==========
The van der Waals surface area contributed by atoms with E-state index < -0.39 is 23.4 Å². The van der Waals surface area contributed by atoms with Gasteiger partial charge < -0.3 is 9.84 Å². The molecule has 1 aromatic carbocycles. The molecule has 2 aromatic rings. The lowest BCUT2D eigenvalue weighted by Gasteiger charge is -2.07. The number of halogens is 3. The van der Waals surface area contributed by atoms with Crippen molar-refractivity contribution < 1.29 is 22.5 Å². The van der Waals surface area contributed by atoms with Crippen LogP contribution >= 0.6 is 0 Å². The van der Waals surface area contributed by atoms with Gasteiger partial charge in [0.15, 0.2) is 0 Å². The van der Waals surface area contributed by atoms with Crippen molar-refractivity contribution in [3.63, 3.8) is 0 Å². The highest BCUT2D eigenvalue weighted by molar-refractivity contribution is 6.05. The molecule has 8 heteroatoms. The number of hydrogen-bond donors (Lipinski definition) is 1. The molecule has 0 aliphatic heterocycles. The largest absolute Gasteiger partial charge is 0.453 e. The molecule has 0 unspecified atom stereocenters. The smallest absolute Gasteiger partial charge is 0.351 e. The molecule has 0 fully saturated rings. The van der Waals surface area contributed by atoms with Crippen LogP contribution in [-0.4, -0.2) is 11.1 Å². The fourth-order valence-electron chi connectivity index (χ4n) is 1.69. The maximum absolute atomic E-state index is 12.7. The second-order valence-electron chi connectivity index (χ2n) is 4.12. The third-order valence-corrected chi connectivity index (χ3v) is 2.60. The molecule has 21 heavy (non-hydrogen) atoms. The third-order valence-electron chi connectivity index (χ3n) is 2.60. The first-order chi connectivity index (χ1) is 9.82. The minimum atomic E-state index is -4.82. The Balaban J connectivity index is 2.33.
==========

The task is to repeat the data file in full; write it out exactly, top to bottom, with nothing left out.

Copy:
The van der Waals surface area contributed by atoms with E-state index < -0.39 is 23.4 Å². The van der Waals surface area contributed by atoms with Gasteiger partial charge < -0.3 is 9.84 Å². The molecule has 1 aromatic carbocycles. The molecule has 2 aromatic rings. The lowest BCUT2D eigenvalue weighted by Gasteiger charge is -2.07. The number of halogens is 3. The van der Waals surface area contributed by atoms with Crippen molar-refractivity contribution < 1.29 is 22.5 Å². The van der Waals surface area contributed by atoms with Crippen LogP contribution >= 0.6 is 0 Å². The van der Waals surface area contributed by atoms with Gasteiger partial charge in [0.15, 0.2) is 0 Å². The van der Waals surface area contributed by atoms with Crippen molar-refractivity contribution in [3.63, 3.8) is 0 Å². The highest BCUT2D eigenvalue weighted by molar-refractivity contribution is 6.05. The molecule has 8 heteroatoms. The number of hydrogen-bond donors (Lipinski definition) is 1. The molecule has 0 aliphatic heterocycles. The largest absolute Gasteiger partial charge is 0.453 e. The molecule has 0 unspecified atom stereocenters. The smallest absolute Gasteiger partial charge is 0.351 e. The molecule has 0 fully saturated rings. The van der Waals surface area contributed by atoms with Crippen LogP contribution in [-0.4, -0.2) is 11.1 Å². The fourth-order valence-electron chi connectivity index (χ4n) is 1.69. The maximum absolute atomic E-state index is 12.7. The second-order valence-electron chi connectivity index (χ2n) is 4.12. The third-order valence-corrected chi connectivity index (χ3v) is 2.60. The molecule has 21 heavy (non-hydrogen) atoms. The third-order valence-electron chi connectivity index (χ3n) is 2.60. The first-order chi connectivity index (χ1) is 9.82. The minimum atomic E-state index is -4.82. The Balaban J connectivity index is 2.33.